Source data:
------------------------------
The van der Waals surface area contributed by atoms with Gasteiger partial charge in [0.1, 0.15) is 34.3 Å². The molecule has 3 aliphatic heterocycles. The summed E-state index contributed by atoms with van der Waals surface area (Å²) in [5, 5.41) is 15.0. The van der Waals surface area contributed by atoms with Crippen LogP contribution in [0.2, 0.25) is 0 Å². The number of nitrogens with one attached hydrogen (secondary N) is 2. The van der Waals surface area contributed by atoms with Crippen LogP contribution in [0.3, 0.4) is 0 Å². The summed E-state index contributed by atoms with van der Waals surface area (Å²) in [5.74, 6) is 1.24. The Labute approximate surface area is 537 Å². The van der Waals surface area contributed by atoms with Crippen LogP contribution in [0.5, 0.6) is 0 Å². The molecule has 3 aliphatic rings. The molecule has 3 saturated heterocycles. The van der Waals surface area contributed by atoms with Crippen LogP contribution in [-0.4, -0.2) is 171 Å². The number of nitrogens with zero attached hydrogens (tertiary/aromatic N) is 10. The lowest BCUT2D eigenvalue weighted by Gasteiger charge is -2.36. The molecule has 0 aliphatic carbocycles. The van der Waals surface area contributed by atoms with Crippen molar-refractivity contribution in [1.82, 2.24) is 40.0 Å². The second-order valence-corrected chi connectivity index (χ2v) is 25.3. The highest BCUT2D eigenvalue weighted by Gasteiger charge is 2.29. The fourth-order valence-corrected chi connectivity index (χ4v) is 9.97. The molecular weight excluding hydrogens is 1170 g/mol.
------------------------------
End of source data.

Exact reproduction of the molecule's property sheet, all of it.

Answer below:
The van der Waals surface area contributed by atoms with Gasteiger partial charge in [0.1, 0.15) is 34.3 Å². The molecule has 3 aliphatic heterocycles. The summed E-state index contributed by atoms with van der Waals surface area (Å²) in [5, 5.41) is 15.0. The van der Waals surface area contributed by atoms with Crippen LogP contribution in [0.2, 0.25) is 0 Å². The number of nitrogens with one attached hydrogen (secondary N) is 2. The van der Waals surface area contributed by atoms with Crippen LogP contribution in [0.3, 0.4) is 0 Å². The summed E-state index contributed by atoms with van der Waals surface area (Å²) in [5.74, 6) is 1.24. The Labute approximate surface area is 537 Å². The van der Waals surface area contributed by atoms with Crippen LogP contribution in [0.5, 0.6) is 0 Å². The molecule has 3 aliphatic rings. The molecule has 3 saturated heterocycles. The van der Waals surface area contributed by atoms with Crippen LogP contribution in [-0.4, -0.2) is 171 Å². The number of nitrogens with zero attached hydrogens (tertiary/aromatic N) is 10. The lowest BCUT2D eigenvalue weighted by Gasteiger charge is -2.36. The molecule has 0 aliphatic carbocycles. The van der Waals surface area contributed by atoms with Crippen molar-refractivity contribution in [1.82, 2.24) is 40.0 Å². The second-order valence-corrected chi connectivity index (χ2v) is 25.3. The highest BCUT2D eigenvalue weighted by Gasteiger charge is 2.29. The fourth-order valence-corrected chi connectivity index (χ4v) is 9.97. The molecular weight excluding hydrogens is 1170 g/mol.